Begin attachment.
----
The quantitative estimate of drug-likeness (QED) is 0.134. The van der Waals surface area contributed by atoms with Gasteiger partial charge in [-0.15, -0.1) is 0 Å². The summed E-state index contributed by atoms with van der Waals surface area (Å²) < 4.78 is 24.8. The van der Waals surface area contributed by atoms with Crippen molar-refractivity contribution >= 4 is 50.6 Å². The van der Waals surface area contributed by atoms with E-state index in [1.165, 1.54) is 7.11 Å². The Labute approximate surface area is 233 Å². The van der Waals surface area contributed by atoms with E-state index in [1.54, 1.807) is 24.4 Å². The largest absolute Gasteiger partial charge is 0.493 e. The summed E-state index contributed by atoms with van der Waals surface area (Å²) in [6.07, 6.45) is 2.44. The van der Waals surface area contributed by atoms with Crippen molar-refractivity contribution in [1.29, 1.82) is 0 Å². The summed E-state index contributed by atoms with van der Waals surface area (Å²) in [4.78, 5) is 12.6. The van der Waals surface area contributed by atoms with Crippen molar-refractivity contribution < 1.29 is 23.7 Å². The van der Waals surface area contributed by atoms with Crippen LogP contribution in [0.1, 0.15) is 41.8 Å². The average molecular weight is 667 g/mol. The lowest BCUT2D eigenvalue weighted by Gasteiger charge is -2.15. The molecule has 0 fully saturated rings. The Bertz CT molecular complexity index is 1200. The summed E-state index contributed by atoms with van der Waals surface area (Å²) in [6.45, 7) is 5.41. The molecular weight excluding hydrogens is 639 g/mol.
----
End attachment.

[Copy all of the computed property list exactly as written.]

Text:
The quantitative estimate of drug-likeness (QED) is 0.134. The van der Waals surface area contributed by atoms with Gasteiger partial charge in [-0.15, -0.1) is 0 Å². The summed E-state index contributed by atoms with van der Waals surface area (Å²) < 4.78 is 24.8. The van der Waals surface area contributed by atoms with Crippen molar-refractivity contribution >= 4 is 50.6 Å². The van der Waals surface area contributed by atoms with E-state index in [1.165, 1.54) is 7.11 Å². The Labute approximate surface area is 233 Å². The van der Waals surface area contributed by atoms with E-state index in [1.54, 1.807) is 24.4 Å². The largest absolute Gasteiger partial charge is 0.493 e. The summed E-state index contributed by atoms with van der Waals surface area (Å²) in [6.07, 6.45) is 2.44. The van der Waals surface area contributed by atoms with Crippen molar-refractivity contribution in [1.29, 1.82) is 0 Å². The summed E-state index contributed by atoms with van der Waals surface area (Å²) in [4.78, 5) is 12.6. The van der Waals surface area contributed by atoms with Crippen molar-refractivity contribution < 1.29 is 23.7 Å². The van der Waals surface area contributed by atoms with Crippen LogP contribution in [0.1, 0.15) is 41.8 Å². The average molecular weight is 667 g/mol. The lowest BCUT2D eigenvalue weighted by Gasteiger charge is -2.15. The molecule has 0 fully saturated rings. The Bertz CT molecular complexity index is 1200. The summed E-state index contributed by atoms with van der Waals surface area (Å²) in [6.45, 7) is 5.41. The molecular weight excluding hydrogens is 639 g/mol.